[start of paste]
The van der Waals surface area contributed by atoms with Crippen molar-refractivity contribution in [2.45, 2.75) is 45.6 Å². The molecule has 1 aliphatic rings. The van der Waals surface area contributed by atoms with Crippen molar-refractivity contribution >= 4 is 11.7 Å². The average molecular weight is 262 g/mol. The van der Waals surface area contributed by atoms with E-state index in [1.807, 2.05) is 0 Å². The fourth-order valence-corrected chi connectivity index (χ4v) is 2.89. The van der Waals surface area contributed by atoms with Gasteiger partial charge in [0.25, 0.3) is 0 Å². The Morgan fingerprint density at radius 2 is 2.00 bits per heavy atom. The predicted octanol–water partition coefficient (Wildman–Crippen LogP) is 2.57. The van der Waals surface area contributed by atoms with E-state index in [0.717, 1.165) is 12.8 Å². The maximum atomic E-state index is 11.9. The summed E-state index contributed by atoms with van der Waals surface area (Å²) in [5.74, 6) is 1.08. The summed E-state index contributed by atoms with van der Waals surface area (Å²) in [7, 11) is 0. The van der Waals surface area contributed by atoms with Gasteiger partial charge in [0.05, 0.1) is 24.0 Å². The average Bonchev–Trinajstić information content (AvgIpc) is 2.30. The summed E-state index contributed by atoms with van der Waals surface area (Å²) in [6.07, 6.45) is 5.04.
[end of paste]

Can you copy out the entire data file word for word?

The van der Waals surface area contributed by atoms with Crippen molar-refractivity contribution in [2.45, 2.75) is 45.6 Å². The molecule has 1 aliphatic rings. The van der Waals surface area contributed by atoms with Crippen molar-refractivity contribution >= 4 is 11.7 Å². The average molecular weight is 262 g/mol. The van der Waals surface area contributed by atoms with E-state index in [1.807, 2.05) is 0 Å². The fourth-order valence-corrected chi connectivity index (χ4v) is 2.89. The van der Waals surface area contributed by atoms with Gasteiger partial charge in [0.25, 0.3) is 0 Å². The Morgan fingerprint density at radius 2 is 2.00 bits per heavy atom. The predicted octanol–water partition coefficient (Wildman–Crippen LogP) is 2.57. The van der Waals surface area contributed by atoms with E-state index in [0.717, 1.165) is 12.8 Å². The maximum atomic E-state index is 11.9. The summed E-state index contributed by atoms with van der Waals surface area (Å²) in [5.74, 6) is 1.08. The summed E-state index contributed by atoms with van der Waals surface area (Å²) in [7, 11) is 0. The van der Waals surface area contributed by atoms with Gasteiger partial charge in [0.05, 0.1) is 24.0 Å². The average Bonchev–Trinajstić information content (AvgIpc) is 2.30. The summed E-state index contributed by atoms with van der Waals surface area (Å²) in [6.07, 6.45) is 5.04.